Global Agenda: Denial

The same worn-out, stop-gap,band-aid, kick-the-can-down-the-road temporary fixes are being used – needless to say, to no avail whatsoever.

By PINCHAS LANDAU
October 13, 2011 23:13
4 minute read.
Traders look at screens at a bank in Lisbon, Weds.

traders watching stocks. (photo credit: Rafael Marchante/Reuters)

Yes, you’ve read it here before, and no doubt elsewhere as well. Many times. That’s the whole problem.

Three years have passed since the great financial crash of 2008, and – despite the expenditure of vast sums of money by governments around the world on bailouts, stimuli and assorted interventions in every possible shape and size – nothing substantive has changed.

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The reason that is so is because all those governments share a common problem. Irrespective of their political stripe and ideological hue, they are all in denial. So are their advisers and senior officials; if any of them held the kind of views that allowed them to face up to reality, they would not have been selected for their posts, nor would they continue to hold them.

That explains why though there are more and more economists and assorted experts in the US and elsewhere researching and publishing interesting ideas and proposals relating either to specific aspects of the crisis and how to deal with them or to the overall systemic imbalances and how to redress them, none of their ideas and proposals are being implemented. Only the same wornout, stop-gap, band-aid, kick-the-can-down-the-road temporary fixes are being used – needless to say, to no avail whatsoever. The basic truth that a debt crisis cannot be solved by borrowing more will not go away.

As an aside, for those interested: Jeffrey Sachs has written a new book, The Price of Civilization, and a two-page piece in Time magazine summarizing his main ideas.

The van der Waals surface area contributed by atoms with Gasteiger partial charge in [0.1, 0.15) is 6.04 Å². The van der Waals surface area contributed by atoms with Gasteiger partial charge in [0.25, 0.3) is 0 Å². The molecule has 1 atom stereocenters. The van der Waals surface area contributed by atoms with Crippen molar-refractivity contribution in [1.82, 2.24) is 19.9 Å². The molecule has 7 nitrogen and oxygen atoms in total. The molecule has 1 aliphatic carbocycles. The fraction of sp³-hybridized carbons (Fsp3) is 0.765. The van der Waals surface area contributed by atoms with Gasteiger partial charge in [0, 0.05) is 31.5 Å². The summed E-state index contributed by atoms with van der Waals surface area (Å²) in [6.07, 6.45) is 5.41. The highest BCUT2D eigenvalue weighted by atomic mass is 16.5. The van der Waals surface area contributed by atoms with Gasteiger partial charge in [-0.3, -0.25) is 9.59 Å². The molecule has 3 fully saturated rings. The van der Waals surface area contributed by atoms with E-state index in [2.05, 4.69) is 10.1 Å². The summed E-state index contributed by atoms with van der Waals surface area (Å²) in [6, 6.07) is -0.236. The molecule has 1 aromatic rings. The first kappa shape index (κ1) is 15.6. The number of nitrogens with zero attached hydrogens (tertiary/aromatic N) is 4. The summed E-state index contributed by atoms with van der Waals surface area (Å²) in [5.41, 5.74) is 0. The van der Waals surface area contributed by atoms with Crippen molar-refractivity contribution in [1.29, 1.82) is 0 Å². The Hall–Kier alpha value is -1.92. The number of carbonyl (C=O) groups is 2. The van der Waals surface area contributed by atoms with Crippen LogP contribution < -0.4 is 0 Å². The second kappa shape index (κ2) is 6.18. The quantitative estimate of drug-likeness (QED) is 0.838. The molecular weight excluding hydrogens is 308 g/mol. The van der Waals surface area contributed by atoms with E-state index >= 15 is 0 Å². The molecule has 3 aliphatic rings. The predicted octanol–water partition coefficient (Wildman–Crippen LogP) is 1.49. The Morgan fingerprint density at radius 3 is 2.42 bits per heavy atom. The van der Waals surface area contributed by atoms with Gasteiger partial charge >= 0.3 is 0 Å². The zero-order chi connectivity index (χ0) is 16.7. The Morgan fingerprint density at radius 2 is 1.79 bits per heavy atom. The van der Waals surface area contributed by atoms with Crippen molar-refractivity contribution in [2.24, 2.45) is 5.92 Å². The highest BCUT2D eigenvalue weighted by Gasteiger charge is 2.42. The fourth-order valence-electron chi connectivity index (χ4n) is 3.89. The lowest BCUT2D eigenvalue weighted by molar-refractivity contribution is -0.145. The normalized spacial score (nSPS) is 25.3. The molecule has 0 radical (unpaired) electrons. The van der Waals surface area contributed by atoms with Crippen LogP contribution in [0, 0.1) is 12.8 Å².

They are well worth reading, especially if you are a believer in the Republican mantra that cutting taxes will solve all our problems; but then again, if your mind is closed, don’t bother.

In a different direction: An outfit called the New America Foundation brought together three experts – one of whom, Nouriel Roubini, is famous, the others not – to write a paper called “The Way Forward;” it’s only 35 pages long and hence easily readable and also worth reading. Again, you don’t have to agree, but you do have to think about real solutions for the very real problems facing every country and the world as a whole.

But if you are a head of government, then apparently you don’t have to think. You just have to spout drivel – or so it would appear. Take the most recent instance as a classic example of the process at work: Yet another Sunday “emergency” conference between French President Sarkozy and German Chancellor Merkel concludes with yet another press conference. The entire financial and business world waits to hear what they will announce, because everyone knows that “time is running out‚” etc.

But what they actually announce is a firm promise to announce something substantive before November 3 – which is when the G-20 ( the world’s largest economies, including the rising ones, as opposed to the G-7 or G-8, which includes only the declining ones) will next meet.

In other words, Merkozy have no plan. If they had one, they would announce it. If they had an outline, they would leak it. If they had ideas, they would float a trial balloon. Instead, they pretend that sometime soon they will present something. Meanwhile, more or less as they spoke, a large Belgian bank was being bailed out.

Since it was too big for little Belgium to save, France had to help out. Perhaps it was a trial run for the French, who will have to bail out some of their own giant banks soon.

Meanwhile 2: Last Friday, before the Merkozy powwow, Italy and Spain were downgraded, the latter by two notches.

Meanwhile 3: On Tuesday, the newest member of the euro club, also the poorest and one of the smallest, Slovakia, arrested the world’s attention because one party in the four-party coalition refused to approve the plan to boost the euro-zone bailout fund (called the EFSF, but never mind) that was announced at a European Union summit on July 21. That proposal is now hopelessly out of date, as reality has raced ahead and the 21 percent “haircut” it envisages (i.e., write-down) of the value of Greek government bonds is far too small: 60% is now being reluctantly admitted to in official circles, so it will certainly be more.

Meanwhile 4: The risible idea that China will bail out bankrupt European countries – still widely believed in European official circles – was further exposed as plain silly, when China announced that a state-owned investment fund would start buying shares of the biggest Chinese banks, to stop or at least slow their rapid fall on the Chinese and Hong Kong exchanges.

There are more meanwhiles, and it’s still early in the week (have to file this early because of Succot). But they all add up to the same thing: Meanwhile, denial reigns supreme, the problems fester and the pressures in the financial system mount, while the credibility of leaders and institutions sinks ever lower.

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